I recently posted about how I haven’t done any long distance endurance training for the past six weeks. Life gets crazy! Work keeps me busy, my one-year-old daughter has more energy than a golden retriever puppy, and my husband has been working longer days, leaving less time for workouts.
Instead, I have focused on short high-intensity workouts to build strength and maintain my endurance. But does that work? Do short high-intensity sessions really increase aerobic metabolism?
If you are pregnant, or have recently had a baby, you may have heard of Diastasis Recti. I have written about this before, but since it is the #1 topic that people ask me about, and something that I have dealt with myself postpartum, I feel it’s important enough to write about again!
So what is it? Diastasis Recti is a condition in which the ligament tissue between your rectus abdominal muscles (6 pack muscles) is weakened causing them to separate resulting in core instability and weakness. Read on for the Who, What, Where, When, Why & How of Diastasis Recti.
So excited to be writing my second post in the ‘protect your back after baby’ series! This will focus on common mistakes we all make when picking up the baby. Here are some of the errors easily done without thinking. Repetitive strain like this will eventually destroy your back.
Be sure to read to the end for the exercises of the week!
Mistake #1: Bending over at the waist to pick up baby off the floor.
I’m not sure how many times I hear myself repeating in my head “bend your knees!” It is all too easy to simply bend over to pick up your little one instead of squatting down properly to protect your back. When they are little and weigh less than 10 pounds it may not seem like it’s a problem but repetitive strain + increased weight of child = sore back for Mom and setbacks for your weight loss and health goals!
How to fix this: SQUAT, SQUAT, SQUAT!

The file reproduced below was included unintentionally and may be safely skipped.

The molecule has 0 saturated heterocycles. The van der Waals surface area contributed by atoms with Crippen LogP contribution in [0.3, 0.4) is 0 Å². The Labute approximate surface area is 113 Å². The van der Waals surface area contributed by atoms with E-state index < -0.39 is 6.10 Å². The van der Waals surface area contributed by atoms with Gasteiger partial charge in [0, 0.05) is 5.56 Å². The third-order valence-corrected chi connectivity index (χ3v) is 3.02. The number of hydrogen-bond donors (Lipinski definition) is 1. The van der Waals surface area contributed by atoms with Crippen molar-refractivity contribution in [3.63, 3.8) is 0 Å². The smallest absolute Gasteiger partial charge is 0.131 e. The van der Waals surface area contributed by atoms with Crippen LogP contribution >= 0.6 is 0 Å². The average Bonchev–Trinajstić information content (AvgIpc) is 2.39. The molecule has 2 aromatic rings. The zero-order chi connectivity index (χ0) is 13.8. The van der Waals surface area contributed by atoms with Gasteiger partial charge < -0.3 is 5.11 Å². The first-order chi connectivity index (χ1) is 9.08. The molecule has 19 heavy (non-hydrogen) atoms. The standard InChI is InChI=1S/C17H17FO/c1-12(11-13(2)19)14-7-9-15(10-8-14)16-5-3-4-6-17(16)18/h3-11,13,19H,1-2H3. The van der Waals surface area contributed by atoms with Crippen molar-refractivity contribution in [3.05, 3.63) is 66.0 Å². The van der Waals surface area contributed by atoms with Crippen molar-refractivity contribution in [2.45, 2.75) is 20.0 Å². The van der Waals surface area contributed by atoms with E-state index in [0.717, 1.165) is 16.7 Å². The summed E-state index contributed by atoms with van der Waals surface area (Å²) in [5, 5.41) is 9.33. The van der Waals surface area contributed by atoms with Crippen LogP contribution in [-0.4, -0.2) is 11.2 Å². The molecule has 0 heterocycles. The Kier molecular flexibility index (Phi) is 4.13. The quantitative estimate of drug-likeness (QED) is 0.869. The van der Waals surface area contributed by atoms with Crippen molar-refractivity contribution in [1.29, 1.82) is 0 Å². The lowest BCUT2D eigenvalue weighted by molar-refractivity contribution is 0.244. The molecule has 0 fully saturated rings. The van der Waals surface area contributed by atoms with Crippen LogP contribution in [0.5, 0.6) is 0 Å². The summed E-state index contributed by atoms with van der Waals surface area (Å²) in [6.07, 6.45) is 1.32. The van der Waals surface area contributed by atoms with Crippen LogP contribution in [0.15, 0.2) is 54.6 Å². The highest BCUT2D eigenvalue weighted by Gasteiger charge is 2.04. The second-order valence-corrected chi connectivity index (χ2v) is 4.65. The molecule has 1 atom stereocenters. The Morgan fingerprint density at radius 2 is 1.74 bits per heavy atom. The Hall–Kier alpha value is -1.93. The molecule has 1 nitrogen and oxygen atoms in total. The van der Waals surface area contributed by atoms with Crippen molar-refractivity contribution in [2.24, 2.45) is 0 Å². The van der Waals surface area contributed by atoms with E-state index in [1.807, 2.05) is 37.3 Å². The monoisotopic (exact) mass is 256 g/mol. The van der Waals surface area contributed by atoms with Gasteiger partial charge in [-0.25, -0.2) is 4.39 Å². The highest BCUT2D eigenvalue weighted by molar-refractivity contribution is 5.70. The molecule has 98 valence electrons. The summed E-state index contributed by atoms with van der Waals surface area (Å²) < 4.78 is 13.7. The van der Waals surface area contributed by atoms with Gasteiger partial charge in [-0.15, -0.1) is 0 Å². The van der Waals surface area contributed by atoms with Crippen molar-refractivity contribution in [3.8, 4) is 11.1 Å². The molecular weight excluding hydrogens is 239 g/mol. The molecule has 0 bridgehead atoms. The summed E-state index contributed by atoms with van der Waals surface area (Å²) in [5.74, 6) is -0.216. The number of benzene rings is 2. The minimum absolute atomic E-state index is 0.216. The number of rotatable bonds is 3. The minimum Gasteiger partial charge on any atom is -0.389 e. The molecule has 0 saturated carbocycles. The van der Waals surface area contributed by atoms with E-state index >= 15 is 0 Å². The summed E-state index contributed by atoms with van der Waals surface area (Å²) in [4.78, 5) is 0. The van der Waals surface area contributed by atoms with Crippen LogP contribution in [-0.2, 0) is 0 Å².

Some key aspects of a good squat include
Knees over toes (without passing them)
Feet at least shoulder width apart
Weight on heels
Hips below parallel (at the bottom of the squat)
There are a few different ways to squat. I personally really like doing a plié squat, but this depends on your own flexibility and strength. For a plié (or sumo) squat I keep my legs slightly wider than my hips with my feet turned out to get down low to the ground. With this technique I can easily scoop the baby off the ground and stand up using the strength of my legs as opposed to my back. Some things to remember: Engage your core before picking up your baby! Pulling your bellybutton to your spine, keeping a neutral back, and engaging that transverse abdominis will help support your lower back as you lift. See my previous posts for info on engaging your core! This also applies to putting your baby down on the ground, just in reverse!
Mistake #2: Holding the baby too far from your body
Lifting the baby out of the crib is ergonomically never an easy task. The crib is usually an awkward height for parents but necessary to keep the baby safe! It is common for parents to want to lift the baby with just their arms and end up holding them far from their body putting strain on the lower back. Remember the basic principles of proper lifting, Hold load close, use large muscle groups, create balance by holding load at midline. P.S. this is a terrible picture because I couldn’t figure out how to demonstrate improper form, so it just looks like some awkward ballet move.
How to fix this:Stand as close to the crib as possible & keep your core strong.
I like to think of this as a version of a straight legged deadlift, where the focus is hinging at the waist as opposed to bending over. If you are not sure what that is check it out here! Since you can’t squat down or bend over the crib in a good position the best solution is to slow down, remember to engage your core, stand as close to the crib as possible and keep soft knees so you can slightly extend your legs as your lift the baby up. If you can stand your baby up and move them close to you before lifting that is even better! Also, as I mentioned in my previous post, NO TWISTING & LIFTING at the same time.
Mistake #3: Carrying the baby on your hip